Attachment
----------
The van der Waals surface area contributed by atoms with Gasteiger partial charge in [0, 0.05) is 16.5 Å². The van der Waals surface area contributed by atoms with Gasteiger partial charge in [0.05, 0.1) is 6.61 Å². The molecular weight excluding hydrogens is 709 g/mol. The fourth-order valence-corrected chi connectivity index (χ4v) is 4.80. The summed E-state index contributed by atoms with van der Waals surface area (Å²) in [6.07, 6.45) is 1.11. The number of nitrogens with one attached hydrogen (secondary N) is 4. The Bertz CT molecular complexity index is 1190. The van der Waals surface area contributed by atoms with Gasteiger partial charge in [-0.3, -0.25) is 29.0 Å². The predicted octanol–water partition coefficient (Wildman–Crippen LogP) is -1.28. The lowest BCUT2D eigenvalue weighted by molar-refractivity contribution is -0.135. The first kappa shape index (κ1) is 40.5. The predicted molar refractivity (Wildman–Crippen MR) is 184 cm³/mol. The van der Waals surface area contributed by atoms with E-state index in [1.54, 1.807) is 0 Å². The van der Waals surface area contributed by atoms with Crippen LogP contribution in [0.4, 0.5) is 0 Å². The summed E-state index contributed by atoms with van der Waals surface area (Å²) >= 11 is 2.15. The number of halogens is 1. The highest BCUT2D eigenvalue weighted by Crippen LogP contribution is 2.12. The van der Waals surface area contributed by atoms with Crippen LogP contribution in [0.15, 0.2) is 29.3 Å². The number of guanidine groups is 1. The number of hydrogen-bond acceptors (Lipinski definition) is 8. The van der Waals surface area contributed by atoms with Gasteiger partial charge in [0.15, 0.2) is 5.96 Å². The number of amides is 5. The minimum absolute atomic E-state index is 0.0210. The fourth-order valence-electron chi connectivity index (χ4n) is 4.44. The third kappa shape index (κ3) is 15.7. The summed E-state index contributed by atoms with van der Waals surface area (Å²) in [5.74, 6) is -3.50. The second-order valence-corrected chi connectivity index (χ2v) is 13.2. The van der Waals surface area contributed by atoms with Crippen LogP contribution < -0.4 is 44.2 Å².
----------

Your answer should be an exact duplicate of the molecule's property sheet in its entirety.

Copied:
The van der Waals surface area contributed by atoms with Gasteiger partial charge in [0, 0.05) is 16.5 Å². The van der Waals surface area contributed by atoms with Gasteiger partial charge in [0.05, 0.1) is 6.61 Å². The molecular weight excluding hydrogens is 709 g/mol. The fourth-order valence-corrected chi connectivity index (χ4v) is 4.80. The summed E-state index contributed by atoms with van der Waals surface area (Å²) in [6.07, 6.45) is 1.11. The number of nitrogens with one attached hydrogen (secondary N) is 4. The Bertz CT molecular complexity index is 1190. The van der Waals surface area contributed by atoms with Gasteiger partial charge in [-0.3, -0.25) is 29.0 Å². The predicted octanol–water partition coefficient (Wildman–Crippen LogP) is -1.28. The lowest BCUT2D eigenvalue weighted by molar-refractivity contribution is -0.135. The first kappa shape index (κ1) is 40.5. The predicted molar refractivity (Wildman–Crippen MR) is 184 cm³/mol. The van der Waals surface area contributed by atoms with E-state index in [1.54, 1.807) is 0 Å². The van der Waals surface area contributed by atoms with Crippen LogP contribution in [0.4, 0.5) is 0 Å². The summed E-state index contributed by atoms with van der Waals surface area (Å²) >= 11 is 2.15. The number of halogens is 1. The highest BCUT2D eigenvalue weighted by Crippen LogP contribution is 2.12. The van der Waals surface area contributed by atoms with Crippen LogP contribution in [0.15, 0.2) is 29.3 Å². The number of guanidine groups is 1. The number of hydrogen-bond acceptors (Lipinski definition) is 8. The van der Waals surface area contributed by atoms with Gasteiger partial charge in [0.15, 0.2) is 5.96 Å². The number of amides is 5. The minimum absolute atomic E-state index is 0.0210. The fourth-order valence-electron chi connectivity index (χ4n) is 4.44. The third kappa shape index (κ3) is 15.7. The summed E-state index contributed by atoms with van der Waals surface area (Å²) in [5.74, 6) is -3.50. The second-order valence-corrected chi connectivity index (χ2v) is 13.2. The van der Waals surface area contributed by atoms with Crippen LogP contribution < -0.4 is 44.2 Å².